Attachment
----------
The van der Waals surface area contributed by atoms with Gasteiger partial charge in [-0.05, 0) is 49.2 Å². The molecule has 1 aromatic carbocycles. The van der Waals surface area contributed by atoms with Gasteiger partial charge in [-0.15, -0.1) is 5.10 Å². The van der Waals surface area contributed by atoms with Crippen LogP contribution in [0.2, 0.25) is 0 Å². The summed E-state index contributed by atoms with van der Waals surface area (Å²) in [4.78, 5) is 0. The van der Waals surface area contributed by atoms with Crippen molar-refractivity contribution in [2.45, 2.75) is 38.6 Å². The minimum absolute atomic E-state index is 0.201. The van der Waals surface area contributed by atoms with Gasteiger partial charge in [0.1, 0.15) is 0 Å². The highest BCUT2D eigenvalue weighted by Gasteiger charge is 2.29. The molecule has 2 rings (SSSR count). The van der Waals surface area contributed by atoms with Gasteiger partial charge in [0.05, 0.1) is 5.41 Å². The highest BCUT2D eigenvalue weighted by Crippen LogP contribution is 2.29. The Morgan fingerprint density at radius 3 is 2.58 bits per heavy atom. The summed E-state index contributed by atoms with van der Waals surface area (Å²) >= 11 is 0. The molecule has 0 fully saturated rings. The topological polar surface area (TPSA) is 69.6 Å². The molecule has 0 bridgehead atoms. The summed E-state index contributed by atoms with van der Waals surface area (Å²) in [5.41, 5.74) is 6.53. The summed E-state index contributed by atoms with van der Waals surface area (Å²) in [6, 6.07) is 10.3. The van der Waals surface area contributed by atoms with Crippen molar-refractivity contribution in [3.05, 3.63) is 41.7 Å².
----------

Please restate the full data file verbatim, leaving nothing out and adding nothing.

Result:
The van der Waals surface area contributed by atoms with Gasteiger partial charge in [-0.05, 0) is 49.2 Å². The molecule has 1 aromatic carbocycles. The van der Waals surface area contributed by atoms with Gasteiger partial charge in [-0.15, -0.1) is 5.10 Å². The van der Waals surface area contributed by atoms with Crippen LogP contribution in [0.2, 0.25) is 0 Å². The summed E-state index contributed by atoms with van der Waals surface area (Å²) in [4.78, 5) is 0. The van der Waals surface area contributed by atoms with Crippen molar-refractivity contribution in [2.45, 2.75) is 38.6 Å². The minimum absolute atomic E-state index is 0.201. The van der Waals surface area contributed by atoms with Gasteiger partial charge in [0.1, 0.15) is 0 Å². The highest BCUT2D eigenvalue weighted by Gasteiger charge is 2.29. The molecule has 2 rings (SSSR count). The van der Waals surface area contributed by atoms with Gasteiger partial charge in [0.05, 0.1) is 5.41 Å². The highest BCUT2D eigenvalue weighted by Crippen LogP contribution is 2.29. The Morgan fingerprint density at radius 3 is 2.58 bits per heavy atom. The summed E-state index contributed by atoms with van der Waals surface area (Å²) >= 11 is 0. The molecule has 0 fully saturated rings. The topological polar surface area (TPSA) is 69.6 Å². The molecule has 0 bridgehead atoms. The summed E-state index contributed by atoms with van der Waals surface area (Å²) in [5.41, 5.74) is 6.53. The summed E-state index contributed by atoms with van der Waals surface area (Å²) in [6, 6.07) is 10.3. The van der Waals surface area contributed by atoms with Crippen molar-refractivity contribution in [3.05, 3.63) is 41.7 Å².